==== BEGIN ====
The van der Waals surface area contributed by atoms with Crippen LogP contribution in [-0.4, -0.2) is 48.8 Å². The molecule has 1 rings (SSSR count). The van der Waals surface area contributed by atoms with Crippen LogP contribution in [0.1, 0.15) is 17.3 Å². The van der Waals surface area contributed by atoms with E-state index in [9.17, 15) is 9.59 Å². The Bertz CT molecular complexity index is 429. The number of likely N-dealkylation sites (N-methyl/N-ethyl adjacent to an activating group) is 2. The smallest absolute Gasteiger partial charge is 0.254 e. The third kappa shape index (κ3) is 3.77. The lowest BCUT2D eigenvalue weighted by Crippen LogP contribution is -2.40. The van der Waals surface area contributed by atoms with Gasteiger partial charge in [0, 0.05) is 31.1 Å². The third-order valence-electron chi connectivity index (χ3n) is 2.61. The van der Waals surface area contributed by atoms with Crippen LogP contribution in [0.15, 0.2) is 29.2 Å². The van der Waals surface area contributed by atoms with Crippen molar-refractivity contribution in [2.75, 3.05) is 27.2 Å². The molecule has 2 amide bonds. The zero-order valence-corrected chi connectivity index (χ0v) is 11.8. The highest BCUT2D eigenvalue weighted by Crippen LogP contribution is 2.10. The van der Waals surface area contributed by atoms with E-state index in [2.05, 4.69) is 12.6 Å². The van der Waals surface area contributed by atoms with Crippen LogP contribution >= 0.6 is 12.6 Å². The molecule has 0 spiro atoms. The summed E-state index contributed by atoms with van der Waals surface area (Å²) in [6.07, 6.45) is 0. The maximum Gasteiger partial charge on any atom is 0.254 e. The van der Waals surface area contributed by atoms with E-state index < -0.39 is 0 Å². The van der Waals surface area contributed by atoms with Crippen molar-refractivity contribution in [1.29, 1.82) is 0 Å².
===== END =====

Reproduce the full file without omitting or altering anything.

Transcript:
The van der Waals surface area contributed by atoms with Crippen LogP contribution in [-0.4, -0.2) is 48.8 Å². The molecule has 1 rings (SSSR count). The van der Waals surface area contributed by atoms with Crippen LogP contribution in [0.1, 0.15) is 17.3 Å². The van der Waals surface area contributed by atoms with E-state index in [9.17, 15) is 9.59 Å². The Bertz CT molecular complexity index is 429. The number of likely N-dealkylation sites (N-methyl/N-ethyl adjacent to an activating group) is 2. The smallest absolute Gasteiger partial charge is 0.254 e. The third kappa shape index (κ3) is 3.77. The lowest BCUT2D eigenvalue weighted by Crippen LogP contribution is -2.40. The van der Waals surface area contributed by atoms with Gasteiger partial charge in [0, 0.05) is 31.1 Å². The third-order valence-electron chi connectivity index (χ3n) is 2.61. The van der Waals surface area contributed by atoms with Crippen LogP contribution in [0.15, 0.2) is 29.2 Å². The van der Waals surface area contributed by atoms with Crippen molar-refractivity contribution in [2.75, 3.05) is 27.2 Å². The molecule has 2 amide bonds. The zero-order valence-corrected chi connectivity index (χ0v) is 11.8. The highest BCUT2D eigenvalue weighted by Crippen LogP contribution is 2.10. The van der Waals surface area contributed by atoms with E-state index in [2.05, 4.69) is 12.6 Å². The van der Waals surface area contributed by atoms with Crippen LogP contribution >= 0.6 is 12.6 Å². The molecule has 0 spiro atoms. The summed E-state index contributed by atoms with van der Waals surface area (Å²) in [6.07, 6.45) is 0. The maximum Gasteiger partial charge on any atom is 0.254 e. The van der Waals surface area contributed by atoms with E-state index < -0.39 is 0 Å². The van der Waals surface area contributed by atoms with Crippen molar-refractivity contribution in [1.29, 1.82) is 0 Å².